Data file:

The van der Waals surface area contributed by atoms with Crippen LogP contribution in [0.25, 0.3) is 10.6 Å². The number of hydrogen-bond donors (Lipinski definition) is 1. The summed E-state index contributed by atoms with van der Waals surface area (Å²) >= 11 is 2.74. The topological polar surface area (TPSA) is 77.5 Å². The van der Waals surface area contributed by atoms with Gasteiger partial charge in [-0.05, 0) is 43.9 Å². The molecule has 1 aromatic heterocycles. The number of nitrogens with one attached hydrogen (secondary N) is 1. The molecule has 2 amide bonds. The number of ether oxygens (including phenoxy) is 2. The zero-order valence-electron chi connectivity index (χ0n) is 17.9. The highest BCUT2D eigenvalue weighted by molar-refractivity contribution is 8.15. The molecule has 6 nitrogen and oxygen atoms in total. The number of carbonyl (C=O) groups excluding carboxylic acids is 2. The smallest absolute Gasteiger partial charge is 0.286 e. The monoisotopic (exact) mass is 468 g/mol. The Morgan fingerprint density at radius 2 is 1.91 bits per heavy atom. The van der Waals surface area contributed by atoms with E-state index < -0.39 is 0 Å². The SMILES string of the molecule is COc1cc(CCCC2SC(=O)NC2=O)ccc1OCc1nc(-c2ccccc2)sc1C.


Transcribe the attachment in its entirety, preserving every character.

The van der Waals surface area contributed by atoms with Crippen LogP contribution in [0.25, 0.3) is 10.6 Å². The number of hydrogen-bond donors (Lipinski definition) is 1. The summed E-state index contributed by atoms with van der Waals surface area (Å²) >= 11 is 2.74. The topological polar surface area (TPSA) is 77.5 Å². The van der Waals surface area contributed by atoms with Gasteiger partial charge in [-0.05, 0) is 43.9 Å². The molecule has 1 aromatic heterocycles. The number of nitrogens with one attached hydrogen (secondary N) is 1. The molecule has 2 amide bonds. The number of ether oxygens (including phenoxy) is 2. The zero-order valence-electron chi connectivity index (χ0n) is 17.9. The highest BCUT2D eigenvalue weighted by molar-refractivity contribution is 8.15. The molecule has 6 nitrogen and oxygen atoms in total. The number of carbonyl (C=O) groups excluding carboxylic acids is 2. The smallest absolute Gasteiger partial charge is 0.286 e. The monoisotopic (exact) mass is 468 g/mol. The Morgan fingerprint density at radius 2 is 1.91 bits per heavy atom. The van der Waals surface area contributed by atoms with E-state index < -0.39 is 0 Å². The SMILES string of the molecule is COc1cc(CCCC2SC(=O)NC2=O)ccc1OCc1nc(-c2ccccc2)sc1C.